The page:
And the fourth proposal would endeavor to convert adult cells into pluripotent stem cells by reprogramming the nucleus of the adult cell to a pluripotent state. While the bioethics council could not endorse the "biopsy" proposal, it did encourage the pursuit of research on the other proposals using animal models.

Q: Why pursue these alternative means for obtaining embryonic stem cells?

Father Berg: I think in light of the fact that we now live in Brave New World, in which embryos are being created en masse, and in which there will be a growing demand for new embryonic stem cell lines, I believe we have a moral obligation to look seriously at alternate routes to obtaining them through non-embryo destructive means.

Q: Is there a down side to pursuing any of these proposals?

Father Berg: Potentially, and that's what makes them complicated from the moral perspective and that's why we need to see the animal studies done for these proposals.

With ANT, we have to be able to arrive at the moral certainty that the product of ANT is not an embryo; it may also run the risk of indirectly fomenting whole new avenues of human engineering.

The Zucker-Landry proposal may risk opening up a new market for the IVF industry, since it proposes removing intact embryonic stem cells from IVF embryos about to be discarded. But again, we may well have sufficient reason to tolerate the chances of any of this happening.

Q: You are on public record as supporting Dr. Hurlbut's proposal, ANT. Is that correct?

Father Berg: Yes. I, along with several other ethicists, have recently endorsed pursuing ANT on animal models -- not with human cells -- especially in a more recent and very specific rendition of ANT called oocyte assisted reprogramming.

Q: How did you get involved with Dr. Hurlbut?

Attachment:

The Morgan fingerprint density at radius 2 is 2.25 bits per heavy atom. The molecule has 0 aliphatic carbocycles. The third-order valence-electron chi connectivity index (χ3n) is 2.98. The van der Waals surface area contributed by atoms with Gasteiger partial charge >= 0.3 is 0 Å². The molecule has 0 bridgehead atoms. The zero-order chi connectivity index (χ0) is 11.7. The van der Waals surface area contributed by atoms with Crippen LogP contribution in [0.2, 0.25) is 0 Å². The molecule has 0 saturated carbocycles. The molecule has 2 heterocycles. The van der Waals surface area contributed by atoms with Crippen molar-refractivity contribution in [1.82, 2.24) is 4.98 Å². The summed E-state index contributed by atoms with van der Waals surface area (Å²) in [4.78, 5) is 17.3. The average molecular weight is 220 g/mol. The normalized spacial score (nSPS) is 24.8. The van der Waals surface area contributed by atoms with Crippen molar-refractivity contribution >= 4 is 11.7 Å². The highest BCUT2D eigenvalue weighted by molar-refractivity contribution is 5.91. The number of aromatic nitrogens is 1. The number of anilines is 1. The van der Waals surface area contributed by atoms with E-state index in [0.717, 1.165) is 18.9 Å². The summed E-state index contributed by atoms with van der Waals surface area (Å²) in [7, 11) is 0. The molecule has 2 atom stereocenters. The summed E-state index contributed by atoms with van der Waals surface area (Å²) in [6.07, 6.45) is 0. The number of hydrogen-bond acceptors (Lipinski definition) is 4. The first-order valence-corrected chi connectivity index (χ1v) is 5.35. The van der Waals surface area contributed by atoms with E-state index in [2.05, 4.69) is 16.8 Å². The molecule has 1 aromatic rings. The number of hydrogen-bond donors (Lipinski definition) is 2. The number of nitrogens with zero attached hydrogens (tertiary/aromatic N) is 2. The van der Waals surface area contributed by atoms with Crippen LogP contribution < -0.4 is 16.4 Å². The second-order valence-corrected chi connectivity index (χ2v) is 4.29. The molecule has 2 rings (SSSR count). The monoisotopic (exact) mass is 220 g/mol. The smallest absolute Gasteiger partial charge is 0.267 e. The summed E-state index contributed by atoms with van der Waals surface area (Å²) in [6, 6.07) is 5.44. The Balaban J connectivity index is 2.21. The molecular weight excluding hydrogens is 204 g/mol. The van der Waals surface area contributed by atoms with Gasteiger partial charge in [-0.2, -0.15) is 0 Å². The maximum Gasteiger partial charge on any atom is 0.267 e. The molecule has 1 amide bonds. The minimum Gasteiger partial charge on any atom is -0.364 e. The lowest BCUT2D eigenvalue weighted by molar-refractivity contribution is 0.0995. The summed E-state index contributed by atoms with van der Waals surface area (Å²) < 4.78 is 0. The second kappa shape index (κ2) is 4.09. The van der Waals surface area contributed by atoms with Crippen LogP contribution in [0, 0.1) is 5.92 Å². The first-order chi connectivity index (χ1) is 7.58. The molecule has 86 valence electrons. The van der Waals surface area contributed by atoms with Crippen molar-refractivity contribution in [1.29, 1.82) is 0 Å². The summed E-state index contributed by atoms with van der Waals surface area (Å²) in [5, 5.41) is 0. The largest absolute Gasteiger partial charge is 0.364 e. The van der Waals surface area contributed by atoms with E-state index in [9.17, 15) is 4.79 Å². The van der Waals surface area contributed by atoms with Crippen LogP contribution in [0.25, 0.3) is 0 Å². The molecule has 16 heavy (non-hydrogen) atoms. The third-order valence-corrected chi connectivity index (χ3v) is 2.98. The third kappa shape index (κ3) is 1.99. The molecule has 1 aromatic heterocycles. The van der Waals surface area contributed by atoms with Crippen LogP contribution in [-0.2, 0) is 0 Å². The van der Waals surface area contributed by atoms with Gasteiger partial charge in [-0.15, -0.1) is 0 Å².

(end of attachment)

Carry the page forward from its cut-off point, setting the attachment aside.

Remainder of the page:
Father Berg: When I thought carefully about what he was proposing, I felt we had almost a moral obligation to study his proposal seriously, so I contacted him about the possibility of getting some scholars together to look at the moral side of the proposal. That was last December.

Q: Explain altered nuclear transfer and new version you referred to called oocyte assisted reprogramming.

Father Berg: ANT is a broad conceptual proposal and could be accomplished in many different ways. The steps involved in oocyte assisted reprogramming would be the following.

First, a cell is removed from a donor and the DNA in the nucleus of that cell is "altered" in an effort to change the instructions that this nucleus would be giving to the cell, keeping in mind that a cell's nucleus essentially determines what kind of cell it will be.

Then, the nucleus is removed from an oocyte, or egg cell, and this enucleated oocyte, now essentially a sack of cytoplasm, is fused to the donor cell with the altered nucleus.

This process of cell fusion -- also called nuclear transfer -- is the same has used in cloning, but the product would be radically different in this case. This newly constituted cell would neither be an egg, nor an embryo, nor would it any longer be the cell it once was.

Rather, it would now be a hybrid that would show or express the properties programmed into it by the changes made to the nucleus. The way the scientist in our working group have conceived of it would suggest that the new cell would be programmed to essentially act like and produce pluripotent stem cells.

These stem cells would be genetically identical to the donor and could conceivably be used for research and therapeutic purposes. So essentially, it would mean going from an adult cell to stem cells, bypassing the creation and destruction of embryos in the process.

So, the long and the short of it is that a growing number of scientists are quite confident that ANT-OAR would actively and immediately convert adult cells directly into pluripotent stem cells without generating embryos.

Q: So what exactly does the egg do in this process?

Father Berg: The egg's cytoplasm will strip the cellular type of the adult cell nucleus, reverting to an undifferentiated, more plastic, and virginal state as it were.